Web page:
Magazine article The Spectator

Chinese Mythology

Magazine article The Spectator

Chinese Mythology

Article excerpt

On hearing that the allegedly inanimate and certainly taciturn President Calvin Coolidge was dead, the wit Dorothy Parker is said to have asked, `How do they know?' Deng Xiaoping may have officially died only last week, aged 92, but in effect he has been dead for years. No one stays alive to politics when they are getting on for 90, let alone at 92. While he was sunk in senile dementia, the myth of his continued stewardship was fostered to put off grappling with problems of succession. They can no longer be postponed.

Meanwhile, we would be well advised to be cautious about all those forecasts of China as the coming market for the West, and the West as the coming market for China. In the old days that used to be said of Mao's China by Western liberal-leftist savants and China-watchers. Now it is Western free-marketeers who forecast China's Great Leap Forward. In the past, it was the Western Left which excused or minimised Mao's repression of political freedom as unavoidable if China were to advance economically. Later, when China's proclaimed method of economic advance became a capitalist economy rather than a communist one, elements of the Western Right excused such repression. The spectacle is no less repellent.

What capitalist economic growth has occurred has swollen the cities. A real proletariat is emerging, antithetic to the mythical proletariat on which the Party rationalises its hegemony. It will take time for these workers to generate political power, and there is no certainty that it will parallel the educated classes' aspirations for intellectual freedom. But it will shake the ground one way or the other.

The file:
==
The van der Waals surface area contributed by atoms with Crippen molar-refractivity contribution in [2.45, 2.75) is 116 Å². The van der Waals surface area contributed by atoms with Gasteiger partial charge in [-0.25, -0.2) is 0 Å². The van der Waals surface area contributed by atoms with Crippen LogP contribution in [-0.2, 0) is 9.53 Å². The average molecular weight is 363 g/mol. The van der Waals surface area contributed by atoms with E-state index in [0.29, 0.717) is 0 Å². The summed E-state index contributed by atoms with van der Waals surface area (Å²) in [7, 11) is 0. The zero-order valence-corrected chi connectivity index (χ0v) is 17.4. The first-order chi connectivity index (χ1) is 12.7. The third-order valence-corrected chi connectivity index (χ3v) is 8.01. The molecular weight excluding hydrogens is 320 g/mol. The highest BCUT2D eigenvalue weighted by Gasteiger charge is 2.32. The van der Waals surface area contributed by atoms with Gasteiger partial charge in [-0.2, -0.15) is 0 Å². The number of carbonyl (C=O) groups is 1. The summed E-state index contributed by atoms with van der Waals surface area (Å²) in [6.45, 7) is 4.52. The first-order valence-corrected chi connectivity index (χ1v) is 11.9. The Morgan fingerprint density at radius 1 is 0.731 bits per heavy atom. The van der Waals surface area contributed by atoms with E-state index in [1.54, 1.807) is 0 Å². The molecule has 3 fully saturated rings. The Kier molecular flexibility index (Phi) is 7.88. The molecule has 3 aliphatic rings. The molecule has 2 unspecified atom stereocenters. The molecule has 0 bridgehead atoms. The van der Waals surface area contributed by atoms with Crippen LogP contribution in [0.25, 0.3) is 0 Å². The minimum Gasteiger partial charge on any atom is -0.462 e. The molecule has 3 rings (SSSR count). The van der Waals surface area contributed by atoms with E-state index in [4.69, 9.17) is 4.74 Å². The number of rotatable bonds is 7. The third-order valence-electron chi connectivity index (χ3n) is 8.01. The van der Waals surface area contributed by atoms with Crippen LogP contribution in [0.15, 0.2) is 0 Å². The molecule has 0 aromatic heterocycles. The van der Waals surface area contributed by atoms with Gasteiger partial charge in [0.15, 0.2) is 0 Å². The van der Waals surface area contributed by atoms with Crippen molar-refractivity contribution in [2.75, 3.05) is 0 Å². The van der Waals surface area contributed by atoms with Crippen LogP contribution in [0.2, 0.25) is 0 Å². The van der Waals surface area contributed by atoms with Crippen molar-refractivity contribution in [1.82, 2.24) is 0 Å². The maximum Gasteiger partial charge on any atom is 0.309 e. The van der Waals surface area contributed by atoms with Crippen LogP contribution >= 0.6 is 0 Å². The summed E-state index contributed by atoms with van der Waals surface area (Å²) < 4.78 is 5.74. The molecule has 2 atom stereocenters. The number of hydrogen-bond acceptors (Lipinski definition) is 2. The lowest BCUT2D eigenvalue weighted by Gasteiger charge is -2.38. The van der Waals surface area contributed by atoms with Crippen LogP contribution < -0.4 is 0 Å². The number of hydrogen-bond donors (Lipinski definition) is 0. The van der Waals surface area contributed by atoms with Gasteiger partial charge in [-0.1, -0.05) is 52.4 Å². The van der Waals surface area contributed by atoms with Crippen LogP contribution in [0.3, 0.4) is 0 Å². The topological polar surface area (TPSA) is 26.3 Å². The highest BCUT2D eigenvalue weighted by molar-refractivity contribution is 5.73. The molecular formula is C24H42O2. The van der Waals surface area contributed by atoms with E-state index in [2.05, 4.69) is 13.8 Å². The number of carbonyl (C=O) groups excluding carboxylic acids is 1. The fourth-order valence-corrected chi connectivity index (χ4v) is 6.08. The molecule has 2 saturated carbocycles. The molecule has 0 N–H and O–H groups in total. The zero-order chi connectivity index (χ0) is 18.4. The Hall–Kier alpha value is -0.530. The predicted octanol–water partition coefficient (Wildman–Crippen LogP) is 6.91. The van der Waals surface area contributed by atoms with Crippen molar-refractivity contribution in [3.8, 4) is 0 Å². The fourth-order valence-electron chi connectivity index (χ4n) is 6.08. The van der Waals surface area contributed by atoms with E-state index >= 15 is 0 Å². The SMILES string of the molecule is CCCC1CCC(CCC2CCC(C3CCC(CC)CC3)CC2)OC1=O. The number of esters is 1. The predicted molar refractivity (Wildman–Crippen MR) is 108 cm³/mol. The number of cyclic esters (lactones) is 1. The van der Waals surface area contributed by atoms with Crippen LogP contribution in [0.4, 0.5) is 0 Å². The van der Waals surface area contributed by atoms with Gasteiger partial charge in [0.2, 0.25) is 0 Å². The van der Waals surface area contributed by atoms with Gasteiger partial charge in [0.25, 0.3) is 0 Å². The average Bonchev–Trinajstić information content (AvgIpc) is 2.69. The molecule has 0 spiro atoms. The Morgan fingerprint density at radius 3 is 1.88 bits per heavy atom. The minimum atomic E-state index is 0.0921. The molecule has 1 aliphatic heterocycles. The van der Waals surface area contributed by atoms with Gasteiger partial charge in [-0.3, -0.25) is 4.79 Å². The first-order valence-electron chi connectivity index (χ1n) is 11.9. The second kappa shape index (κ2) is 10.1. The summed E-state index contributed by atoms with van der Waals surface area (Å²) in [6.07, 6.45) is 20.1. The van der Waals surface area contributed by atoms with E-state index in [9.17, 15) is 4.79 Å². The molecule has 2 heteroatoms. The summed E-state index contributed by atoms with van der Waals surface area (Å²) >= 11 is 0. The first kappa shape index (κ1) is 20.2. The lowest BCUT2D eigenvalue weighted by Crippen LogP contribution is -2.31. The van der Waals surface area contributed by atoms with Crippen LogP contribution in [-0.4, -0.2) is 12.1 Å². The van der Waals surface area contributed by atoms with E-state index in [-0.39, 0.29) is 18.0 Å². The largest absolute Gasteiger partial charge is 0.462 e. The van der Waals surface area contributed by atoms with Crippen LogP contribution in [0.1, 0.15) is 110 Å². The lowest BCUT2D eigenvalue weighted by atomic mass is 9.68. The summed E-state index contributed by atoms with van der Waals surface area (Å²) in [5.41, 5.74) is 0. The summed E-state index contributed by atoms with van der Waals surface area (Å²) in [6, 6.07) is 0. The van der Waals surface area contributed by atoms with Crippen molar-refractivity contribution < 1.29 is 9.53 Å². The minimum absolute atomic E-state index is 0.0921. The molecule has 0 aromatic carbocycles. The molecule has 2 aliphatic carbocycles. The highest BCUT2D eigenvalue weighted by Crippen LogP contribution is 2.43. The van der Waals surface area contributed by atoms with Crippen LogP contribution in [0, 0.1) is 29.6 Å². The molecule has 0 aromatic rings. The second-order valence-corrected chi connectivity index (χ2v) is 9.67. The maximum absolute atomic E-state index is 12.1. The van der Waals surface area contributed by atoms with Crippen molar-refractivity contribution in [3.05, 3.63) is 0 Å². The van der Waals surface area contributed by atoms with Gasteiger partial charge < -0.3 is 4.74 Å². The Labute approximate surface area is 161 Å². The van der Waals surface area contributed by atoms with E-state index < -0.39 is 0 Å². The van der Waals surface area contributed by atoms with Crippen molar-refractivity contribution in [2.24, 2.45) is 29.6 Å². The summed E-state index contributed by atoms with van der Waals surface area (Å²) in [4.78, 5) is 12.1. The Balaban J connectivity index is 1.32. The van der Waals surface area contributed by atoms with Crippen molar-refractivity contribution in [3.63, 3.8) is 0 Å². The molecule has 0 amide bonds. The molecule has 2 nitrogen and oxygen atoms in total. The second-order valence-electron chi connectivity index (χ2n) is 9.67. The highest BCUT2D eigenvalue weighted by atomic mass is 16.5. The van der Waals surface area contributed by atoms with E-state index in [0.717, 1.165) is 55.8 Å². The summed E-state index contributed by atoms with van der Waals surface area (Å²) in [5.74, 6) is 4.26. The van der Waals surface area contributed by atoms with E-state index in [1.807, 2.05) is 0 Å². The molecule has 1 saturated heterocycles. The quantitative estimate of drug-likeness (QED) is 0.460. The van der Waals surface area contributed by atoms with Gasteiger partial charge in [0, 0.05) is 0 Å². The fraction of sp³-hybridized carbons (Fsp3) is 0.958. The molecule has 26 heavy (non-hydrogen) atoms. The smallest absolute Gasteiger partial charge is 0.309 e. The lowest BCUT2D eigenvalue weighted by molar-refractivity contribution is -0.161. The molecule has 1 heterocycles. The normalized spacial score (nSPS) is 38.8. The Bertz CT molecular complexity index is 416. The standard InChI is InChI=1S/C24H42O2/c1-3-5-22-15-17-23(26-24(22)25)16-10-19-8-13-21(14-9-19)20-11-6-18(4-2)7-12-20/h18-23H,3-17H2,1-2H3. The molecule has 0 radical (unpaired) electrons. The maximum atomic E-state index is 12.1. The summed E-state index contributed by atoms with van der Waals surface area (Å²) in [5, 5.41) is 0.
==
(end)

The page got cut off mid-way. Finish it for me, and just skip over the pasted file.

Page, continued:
Most of China is still very poor, while television teaches its people about the affluence of the capitalist world in which millions of their fellow-countrymen have settled and prospered. True, some of the worst excesses of Maoist socialism have been relaxed, but there is no guarantee that they will not be reimposed as the rulers grapple with uneven development between North and South and coast and hinterland, the emergence of moneyed classes and the pervasive corruption and abuses which are an inevitable concomitant of unrestrained

Party power.

China's 4,000-year history divides roughly into half under centralised rule and half in separate (warring) states. There is no inherent reason why this should not recur. In the 1950s, Communist leaders who proposed a federal structure were purged. But the same expedient could arise quasi-spontaneously were conflict inside the politicomilitary to grow to a point where they create their own territorial bases. …

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